Teaching Philosophy

My statement of teaching philosophy is always a work in progress.  Isn’t every philosophy? Isn’t everything, really?

Here’s the latest version (as of 2019).

Statement of Teaching Philosophy

As a teaching professor of communication, my main objectives are to spotlight relationships between media, language, history, culture, politics and economics, to draw out students’ insights and ideas, and to help them forge links between our subject, their own experiences and their aspirations. How I do this varies from course to course. Yet some constants remain, based on principles I have formed through my years of teaching.

First, I believe that while most of my students may be studying subjects like communication theory or media research methods for the first time, they have certainly thought a lot about their ways of communicating. They have lived in a world of talking, listening, watching, making and sharing. “How can I help them to think more rigorously and deeply about these things?” becomes my guiding question.

The appeal of this intellectual journey may be obvious enough to some, yet less apparent to others. Where such challenges crop up (e.g. in teaching academic research methods to practice-oriented students in a largely practice-oriented department) I use examples from social media, music, television, art, film, and students’ own lived experiences to emphasize the place of research and critical thinking outside academia,  in industry and everyday life.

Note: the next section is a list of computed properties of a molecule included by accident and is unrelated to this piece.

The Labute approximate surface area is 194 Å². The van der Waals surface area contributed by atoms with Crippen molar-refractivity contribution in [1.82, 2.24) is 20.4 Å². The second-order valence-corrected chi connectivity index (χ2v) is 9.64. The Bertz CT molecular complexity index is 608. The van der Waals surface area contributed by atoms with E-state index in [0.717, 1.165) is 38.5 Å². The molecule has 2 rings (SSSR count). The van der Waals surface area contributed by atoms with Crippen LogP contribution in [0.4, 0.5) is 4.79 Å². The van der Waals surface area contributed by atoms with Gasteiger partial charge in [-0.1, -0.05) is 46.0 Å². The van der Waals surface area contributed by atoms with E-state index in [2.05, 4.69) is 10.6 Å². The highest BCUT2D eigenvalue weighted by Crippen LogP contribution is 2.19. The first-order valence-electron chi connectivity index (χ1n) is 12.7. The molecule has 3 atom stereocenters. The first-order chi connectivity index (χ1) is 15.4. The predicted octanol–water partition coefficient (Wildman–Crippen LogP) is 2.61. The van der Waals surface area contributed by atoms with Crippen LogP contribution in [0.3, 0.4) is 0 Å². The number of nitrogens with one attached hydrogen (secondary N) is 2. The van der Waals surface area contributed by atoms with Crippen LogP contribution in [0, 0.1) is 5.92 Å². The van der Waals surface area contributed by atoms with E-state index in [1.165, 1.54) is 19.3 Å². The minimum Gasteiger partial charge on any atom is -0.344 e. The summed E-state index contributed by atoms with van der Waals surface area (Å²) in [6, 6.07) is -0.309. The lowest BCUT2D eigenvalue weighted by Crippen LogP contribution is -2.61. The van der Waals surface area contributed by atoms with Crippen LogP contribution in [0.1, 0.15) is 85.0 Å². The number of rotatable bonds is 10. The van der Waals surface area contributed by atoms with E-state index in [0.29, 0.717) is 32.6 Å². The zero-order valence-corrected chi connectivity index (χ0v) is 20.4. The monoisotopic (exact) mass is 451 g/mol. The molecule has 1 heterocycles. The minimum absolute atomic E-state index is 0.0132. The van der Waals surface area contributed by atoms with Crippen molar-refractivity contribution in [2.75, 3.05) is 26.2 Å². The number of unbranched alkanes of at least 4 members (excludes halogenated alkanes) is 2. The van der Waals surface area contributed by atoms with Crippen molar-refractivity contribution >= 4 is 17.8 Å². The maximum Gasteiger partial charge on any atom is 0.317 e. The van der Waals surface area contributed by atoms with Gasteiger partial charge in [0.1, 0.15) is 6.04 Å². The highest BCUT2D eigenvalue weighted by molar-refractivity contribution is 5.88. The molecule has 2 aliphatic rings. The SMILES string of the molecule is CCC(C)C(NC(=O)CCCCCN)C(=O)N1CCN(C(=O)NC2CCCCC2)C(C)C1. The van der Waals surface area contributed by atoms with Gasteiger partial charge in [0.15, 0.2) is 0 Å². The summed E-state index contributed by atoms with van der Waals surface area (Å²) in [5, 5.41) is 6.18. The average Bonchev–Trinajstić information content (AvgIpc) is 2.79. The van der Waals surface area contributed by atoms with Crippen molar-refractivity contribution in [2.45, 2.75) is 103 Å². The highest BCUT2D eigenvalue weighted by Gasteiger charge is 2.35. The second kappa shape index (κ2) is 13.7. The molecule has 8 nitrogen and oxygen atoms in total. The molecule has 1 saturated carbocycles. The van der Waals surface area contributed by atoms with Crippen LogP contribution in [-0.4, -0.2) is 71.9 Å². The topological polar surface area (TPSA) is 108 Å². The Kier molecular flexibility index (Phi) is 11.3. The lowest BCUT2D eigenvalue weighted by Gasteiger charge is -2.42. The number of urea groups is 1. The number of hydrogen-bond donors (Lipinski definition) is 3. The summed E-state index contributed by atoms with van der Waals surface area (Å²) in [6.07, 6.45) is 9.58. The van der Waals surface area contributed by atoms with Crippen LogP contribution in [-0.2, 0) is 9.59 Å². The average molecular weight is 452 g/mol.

Beyond the material itself, each course offers chances for us to work together on vital skills – writing, working in groups, and presenting one’s ideas in public. Students in my classes, having studied a theory or researched some phenomenon of interest to them, may find themselves delivering a conference-style presentation, producing a podcast or blending traditional writing and research tasks with online research and creative work. For example, students in a course focused on sporting mega-events have taken part in mock Olympic host city bidding competitions and used social media to monitor the news as it occurred, learning about the issues underlying their subject in a lively, active way.

I believe that our work is most valuable when students are pushed to develop creative and practical resources in ways that they are unaccustomed to, but can learn from. My philosophy of teaching emphasizes that I adapt to students and create opportunities for them to discover their own best ways of learning and working. My role is to advise, suggest and support – while students know it is up to them to grow and succeed. When I hear my students describe their experience as “challenging,” “surprising” or even “scary at first,” but ultimately empowering, I believe something valuable is being accomplished.